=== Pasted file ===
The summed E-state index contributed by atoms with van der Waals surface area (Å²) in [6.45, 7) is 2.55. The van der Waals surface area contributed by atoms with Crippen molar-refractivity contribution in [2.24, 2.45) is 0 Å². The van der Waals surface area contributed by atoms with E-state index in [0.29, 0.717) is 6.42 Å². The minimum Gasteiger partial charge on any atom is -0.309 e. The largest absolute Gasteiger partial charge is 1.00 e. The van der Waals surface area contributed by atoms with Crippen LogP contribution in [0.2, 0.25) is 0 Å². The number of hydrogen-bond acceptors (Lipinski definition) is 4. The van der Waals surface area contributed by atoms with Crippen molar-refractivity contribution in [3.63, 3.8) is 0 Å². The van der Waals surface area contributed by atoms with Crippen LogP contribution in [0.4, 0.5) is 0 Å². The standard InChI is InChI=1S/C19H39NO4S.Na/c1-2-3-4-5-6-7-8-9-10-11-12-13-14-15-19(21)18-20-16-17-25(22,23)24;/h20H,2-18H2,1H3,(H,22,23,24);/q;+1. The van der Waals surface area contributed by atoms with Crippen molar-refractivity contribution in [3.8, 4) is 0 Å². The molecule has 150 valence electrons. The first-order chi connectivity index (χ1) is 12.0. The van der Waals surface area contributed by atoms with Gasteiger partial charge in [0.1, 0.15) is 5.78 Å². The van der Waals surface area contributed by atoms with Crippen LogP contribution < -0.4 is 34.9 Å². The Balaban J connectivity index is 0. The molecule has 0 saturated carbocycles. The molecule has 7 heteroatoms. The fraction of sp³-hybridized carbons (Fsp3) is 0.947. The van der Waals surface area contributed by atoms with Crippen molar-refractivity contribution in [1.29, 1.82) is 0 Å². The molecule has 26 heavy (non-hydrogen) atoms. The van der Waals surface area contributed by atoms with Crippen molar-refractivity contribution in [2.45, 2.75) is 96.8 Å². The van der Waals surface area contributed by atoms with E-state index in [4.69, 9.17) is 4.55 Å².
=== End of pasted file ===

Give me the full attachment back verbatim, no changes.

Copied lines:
The summed E-state index contributed by atoms with van der Waals surface area (Å²) in [6.45, 7) is 2.55. The van der Waals surface area contributed by atoms with Crippen molar-refractivity contribution in [2.24, 2.45) is 0 Å². The van der Waals surface area contributed by atoms with E-state index in [0.29, 0.717) is 6.42 Å². The minimum Gasteiger partial charge on any atom is -0.309 e. The largest absolute Gasteiger partial charge is 1.00 e. The van der Waals surface area contributed by atoms with Crippen LogP contribution in [0.2, 0.25) is 0 Å². The number of hydrogen-bond acceptors (Lipinski definition) is 4. The van der Waals surface area contributed by atoms with Crippen molar-refractivity contribution in [3.63, 3.8) is 0 Å². The van der Waals surface area contributed by atoms with Crippen LogP contribution in [0.4, 0.5) is 0 Å². The standard InChI is InChI=1S/C19H39NO4S.Na/c1-2-3-4-5-6-7-8-9-10-11-12-13-14-15-19(21)18-20-16-17-25(22,23)24;/h20H,2-18H2,1H3,(H,22,23,24);/q;+1. The van der Waals surface area contributed by atoms with Crippen molar-refractivity contribution in [3.8, 4) is 0 Å². The molecule has 150 valence electrons. The first-order chi connectivity index (χ1) is 12.0. The van der Waals surface area contributed by atoms with Gasteiger partial charge in [0.1, 0.15) is 5.78 Å². The van der Waals surface area contributed by atoms with Crippen LogP contribution < -0.4 is 34.9 Å². The Balaban J connectivity index is 0. The molecule has 0 saturated carbocycles. The molecule has 7 heteroatoms. The fraction of sp³-hybridized carbons (Fsp3) is 0.947. The van der Waals surface area contributed by atoms with Crippen molar-refractivity contribution in [1.29, 1.82) is 0 Å². The molecule has 26 heavy (non-hydrogen) atoms. The van der Waals surface area contributed by atoms with Crippen molar-refractivity contribution in [2.45, 2.75) is 96.8 Å². The van der Waals surface area contributed by atoms with E-state index in [4.69, 9.17) is 4.55 Å².